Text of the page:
• Divided up into three parts, the first third sets up the server on the raspberry pi. It starts “listening” for new connections, and where the data for the website formatting/style is stored.
    • The second third sets up the pi so that it can control the GPIO pins. These are the external pins on the raspberry pi, and is what I use to power and unpower the LED.
    • The last third actually controls the LED based on the the website visits. When someone clicks the button, it checks if the light is on and runs a command that toggles it. Then, it sends them the index.html file which is the same website again, redirecting them to the same page.

Why?

This project was inspired by a website my friend showed me over the summer, and you can find it here: solar.lowtechmagazine.com/about.html

When I first saw this website, the immediate thing that went went through my mind is the thought “wow, I wish I knew enough about the technologies involved to be able to do that. But with so much electrical and website-hosting knowledge involved, I’m sure I’ll be able to in a few years.” Really, I gave up before I even begun. I did no research, instead I just trusted that I wouldn’t be able to do it and instead assumed that I’ll eventually be able to do, without any sort of timeline. After taking this class though, I learned that I do that very often. I wanted to take this opportunity to look back at something that I’ve dismissed before and really work through it without any preconceptions about its difficulty or possibility. I think that after this class and the assignments, I’ll be a lot more eager to take on new skills and challenges without being intimidated by them.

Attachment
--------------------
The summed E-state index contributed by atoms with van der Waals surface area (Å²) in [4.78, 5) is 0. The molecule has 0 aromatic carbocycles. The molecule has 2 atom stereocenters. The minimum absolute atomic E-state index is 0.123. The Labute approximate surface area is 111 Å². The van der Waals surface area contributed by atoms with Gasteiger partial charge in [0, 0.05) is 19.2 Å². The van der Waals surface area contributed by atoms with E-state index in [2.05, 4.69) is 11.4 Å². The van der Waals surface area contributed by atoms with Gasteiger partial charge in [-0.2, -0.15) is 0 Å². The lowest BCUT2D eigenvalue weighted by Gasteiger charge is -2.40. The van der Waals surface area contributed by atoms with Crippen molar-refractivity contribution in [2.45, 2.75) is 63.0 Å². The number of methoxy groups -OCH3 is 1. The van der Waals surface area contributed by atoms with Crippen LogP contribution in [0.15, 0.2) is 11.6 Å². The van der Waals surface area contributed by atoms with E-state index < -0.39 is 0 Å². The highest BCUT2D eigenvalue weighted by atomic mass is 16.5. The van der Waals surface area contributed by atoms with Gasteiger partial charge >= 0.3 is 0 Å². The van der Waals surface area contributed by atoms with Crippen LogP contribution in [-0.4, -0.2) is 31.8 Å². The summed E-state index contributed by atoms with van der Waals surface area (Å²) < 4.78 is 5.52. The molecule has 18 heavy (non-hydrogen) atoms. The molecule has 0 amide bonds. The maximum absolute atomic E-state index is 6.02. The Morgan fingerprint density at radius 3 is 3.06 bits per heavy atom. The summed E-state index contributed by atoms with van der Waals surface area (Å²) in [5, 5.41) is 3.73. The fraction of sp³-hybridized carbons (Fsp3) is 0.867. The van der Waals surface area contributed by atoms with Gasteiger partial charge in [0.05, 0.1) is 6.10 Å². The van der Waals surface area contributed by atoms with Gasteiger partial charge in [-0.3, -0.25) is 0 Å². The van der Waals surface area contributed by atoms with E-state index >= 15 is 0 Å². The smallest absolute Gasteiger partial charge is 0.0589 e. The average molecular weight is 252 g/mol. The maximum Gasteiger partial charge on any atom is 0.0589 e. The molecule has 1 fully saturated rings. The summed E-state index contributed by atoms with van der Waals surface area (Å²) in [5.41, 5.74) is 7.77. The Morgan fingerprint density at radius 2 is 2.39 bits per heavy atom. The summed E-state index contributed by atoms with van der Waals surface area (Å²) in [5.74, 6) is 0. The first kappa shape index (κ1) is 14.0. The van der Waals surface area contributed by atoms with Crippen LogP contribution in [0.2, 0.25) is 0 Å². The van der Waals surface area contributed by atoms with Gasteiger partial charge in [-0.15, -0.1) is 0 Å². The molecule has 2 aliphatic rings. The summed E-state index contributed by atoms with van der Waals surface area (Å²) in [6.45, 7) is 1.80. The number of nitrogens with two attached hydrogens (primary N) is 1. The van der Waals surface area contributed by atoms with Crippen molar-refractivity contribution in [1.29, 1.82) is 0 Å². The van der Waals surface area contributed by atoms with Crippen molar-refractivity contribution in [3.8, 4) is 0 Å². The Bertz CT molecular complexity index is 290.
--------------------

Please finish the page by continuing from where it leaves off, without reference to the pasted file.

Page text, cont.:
And now?

This course has definitely been my favorite class this semester, and one of my favorite in all of my courses so far. It’s also made me realize that “making” is something that I had always enjoyed, but never had a word for. In my highschool was a room called the “Engineering Room” and it was just a place with free supplies and tools open for anyone to come in and use. It was my favorite room to spend nearly all of my after-school time in, and it was what made me pursue a major in Mechanical Engineering. However, when I came to the school and started taking courses, I found it to be so much different from what I did in the “Engineering Room”. I was suddenly aware of the difference between tinkering and engineering, and realized I liked one much more than the other. It was because of this that I switched majors into Computer Science, because it allowed me to tinker so much more than Mechanical Engineering had.

And now after taking this course, I learned that there is a word and a community behind the thing I loved to do: makers. I had always called it tinkering, prototyping, or “lego-bricking”, but I’m so glad to have discovered that the true word is Making, and that there are millions of like-minded people dedicated to create a welcoming and accessible community of teachers and learners alike.